Ed Schoenfeld, CoastAlaska - Juneau
Ed Schoenfeld is at CoastAlaska in Juneau
About 250 Panhandle business, government and nonprofit leaders will gather in Sitka Sept. 17-19. It’s the annual meeting of the Southeast Conference, one of the region’s larger organizations.
The world’s largest cruise corporation will soon install new pollution-control equipment on 32 of its ships. Carnival, Princess and Holland-America vessels sailing Alaska waters are likely to be among those getting the gear.
The Tlingit-Haida Central Council’s Head Start program serves more than 250 Southeast Alaska preschoolers. But they’ll have less time in the classroom this year due to budget cuts tied to sequestration. We took a this look at the program and the impacts of lower funding.
State officials say they’ll withdraw funding for a $15 million Hoonah dock unless the Southeast city changes its location. The money was appropriated by the Legislature, in part to support the town’s Icy Strait Point tourist attraction, 40 air miles west of Juneau.
ix traditional canoes have retraced a historic Tsimshian route from British Columbia’s northern coast to southern Southeast Alaska.
A Southeast Alaska Native corporation and a conservation group are combining forces to try to spur sustainable regional development. They’re funding a $500,000 business-plan contest aimed at, but not limited to, the area’s smaller communities.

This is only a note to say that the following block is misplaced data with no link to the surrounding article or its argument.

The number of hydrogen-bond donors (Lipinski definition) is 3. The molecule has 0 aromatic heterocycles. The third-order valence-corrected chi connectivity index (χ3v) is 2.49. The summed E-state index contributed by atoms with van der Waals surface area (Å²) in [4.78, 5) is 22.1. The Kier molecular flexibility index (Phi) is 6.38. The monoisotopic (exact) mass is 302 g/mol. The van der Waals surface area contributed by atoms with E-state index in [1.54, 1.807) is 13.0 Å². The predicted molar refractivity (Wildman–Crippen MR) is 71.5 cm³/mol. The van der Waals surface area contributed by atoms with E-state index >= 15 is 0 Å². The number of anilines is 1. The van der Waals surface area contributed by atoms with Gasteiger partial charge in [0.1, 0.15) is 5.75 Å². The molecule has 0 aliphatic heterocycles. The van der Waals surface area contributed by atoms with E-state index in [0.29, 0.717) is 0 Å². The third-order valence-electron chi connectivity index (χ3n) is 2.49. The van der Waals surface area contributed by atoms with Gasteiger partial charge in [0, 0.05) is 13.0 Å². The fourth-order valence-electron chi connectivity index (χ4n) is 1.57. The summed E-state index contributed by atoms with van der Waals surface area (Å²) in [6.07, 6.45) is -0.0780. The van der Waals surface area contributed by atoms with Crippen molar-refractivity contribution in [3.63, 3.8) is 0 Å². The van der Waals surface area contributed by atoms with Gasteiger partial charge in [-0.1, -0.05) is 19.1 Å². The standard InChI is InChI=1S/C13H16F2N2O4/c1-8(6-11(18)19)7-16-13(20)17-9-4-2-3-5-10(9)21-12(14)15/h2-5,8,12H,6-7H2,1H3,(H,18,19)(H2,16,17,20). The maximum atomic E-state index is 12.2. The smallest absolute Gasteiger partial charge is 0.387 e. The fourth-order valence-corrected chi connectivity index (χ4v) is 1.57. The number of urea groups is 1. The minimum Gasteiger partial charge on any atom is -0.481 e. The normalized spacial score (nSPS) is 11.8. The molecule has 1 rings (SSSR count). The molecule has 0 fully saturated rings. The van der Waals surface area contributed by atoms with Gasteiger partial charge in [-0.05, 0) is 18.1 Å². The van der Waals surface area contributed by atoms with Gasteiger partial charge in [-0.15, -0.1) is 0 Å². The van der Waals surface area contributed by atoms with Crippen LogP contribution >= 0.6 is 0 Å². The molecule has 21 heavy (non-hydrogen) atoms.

Haines and Skagway should be in the same election district as Juneau. The Capital City’s Mendenhall Valley wants to stay on its own. Petersburg doesn’t want to be split up. And the whole redistricting process has been a boondoggle. That’s some of what Southeast Alaska residents – plus a few others – told the Alaska Redistricting Board during a hearing Tuesday at the Capitol.
An Oklahoma company’s plan to mine gold from a large area around Yakutat is dead and buried. But there’s still interest in smaller operations near the northern Southeast community.
Alaska Senator Lisa Murkowski’s version of the Sealaska lands bill has passed out of its only committee of referral. That’s a major step toward a Senate floor vote. But there’s no guarantee it will move any further in Congress. Its best chance is as part of a package of lands legislation.
The Sealaska land bill is scheduled for markup during a congressional hearing this week. Representative Don Young’s main legislation would convey about 70,000 acres of Tongass National Forest timberlands to Sealaska.
Most who saw it called it a blimp, but technically, it was an airship. The environmental group Greenpeace inflated the floating billboard at a Douglas Island ballfield Saturday evening, then flew over Gastineau Channel to downtown Juneau and back.